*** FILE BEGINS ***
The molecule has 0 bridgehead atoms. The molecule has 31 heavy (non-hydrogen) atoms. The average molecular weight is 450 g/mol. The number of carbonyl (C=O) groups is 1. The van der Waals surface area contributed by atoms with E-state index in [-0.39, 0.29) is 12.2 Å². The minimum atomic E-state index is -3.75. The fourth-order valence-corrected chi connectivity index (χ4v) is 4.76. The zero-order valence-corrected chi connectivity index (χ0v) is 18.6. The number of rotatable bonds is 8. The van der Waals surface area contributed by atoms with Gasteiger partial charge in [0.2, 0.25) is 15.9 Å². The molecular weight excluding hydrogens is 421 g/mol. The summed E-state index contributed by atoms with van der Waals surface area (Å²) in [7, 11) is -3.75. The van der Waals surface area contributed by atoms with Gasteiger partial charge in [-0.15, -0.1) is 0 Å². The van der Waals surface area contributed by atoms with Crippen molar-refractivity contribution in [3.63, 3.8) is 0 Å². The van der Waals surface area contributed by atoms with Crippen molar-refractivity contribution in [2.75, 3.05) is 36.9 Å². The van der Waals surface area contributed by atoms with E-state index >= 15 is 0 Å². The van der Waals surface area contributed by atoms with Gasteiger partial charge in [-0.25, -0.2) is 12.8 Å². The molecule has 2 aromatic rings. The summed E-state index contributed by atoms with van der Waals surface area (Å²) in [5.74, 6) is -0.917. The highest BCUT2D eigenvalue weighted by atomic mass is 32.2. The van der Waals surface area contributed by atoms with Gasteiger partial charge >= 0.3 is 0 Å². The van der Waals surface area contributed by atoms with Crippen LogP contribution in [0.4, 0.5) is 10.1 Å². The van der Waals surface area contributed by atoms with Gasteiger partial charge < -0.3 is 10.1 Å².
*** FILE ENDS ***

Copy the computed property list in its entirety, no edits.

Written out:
The molecule has 0 bridgehead atoms. The molecule has 31 heavy (non-hydrogen) atoms. The average molecular weight is 450 g/mol. The number of carbonyl (C=O) groups is 1. The van der Waals surface area contributed by atoms with E-state index in [-0.39, 0.29) is 12.2 Å². The minimum atomic E-state index is -3.75. The fourth-order valence-corrected chi connectivity index (χ4v) is 4.76. The zero-order valence-corrected chi connectivity index (χ0v) is 18.6. The number of rotatable bonds is 8. The van der Waals surface area contributed by atoms with Gasteiger partial charge in [0.2, 0.25) is 15.9 Å². The molecular weight excluding hydrogens is 421 g/mol. The summed E-state index contributed by atoms with van der Waals surface area (Å²) in [7, 11) is -3.75. The van der Waals surface area contributed by atoms with Gasteiger partial charge in [-0.15, -0.1) is 0 Å². The van der Waals surface area contributed by atoms with Crippen molar-refractivity contribution in [3.63, 3.8) is 0 Å². The van der Waals surface area contributed by atoms with Crippen molar-refractivity contribution in [2.75, 3.05) is 36.9 Å². The van der Waals surface area contributed by atoms with E-state index >= 15 is 0 Å². The van der Waals surface area contributed by atoms with Gasteiger partial charge in [-0.25, -0.2) is 12.8 Å². The molecule has 2 aromatic rings. The summed E-state index contributed by atoms with van der Waals surface area (Å²) in [5.74, 6) is -0.917. The highest BCUT2D eigenvalue weighted by atomic mass is 32.2. The van der Waals surface area contributed by atoms with Gasteiger partial charge >= 0.3 is 0 Å². The van der Waals surface area contributed by atoms with Crippen LogP contribution in [0.4, 0.5) is 10.1 Å². The van der Waals surface area contributed by atoms with Gasteiger partial charge < -0.3 is 10.1 Å².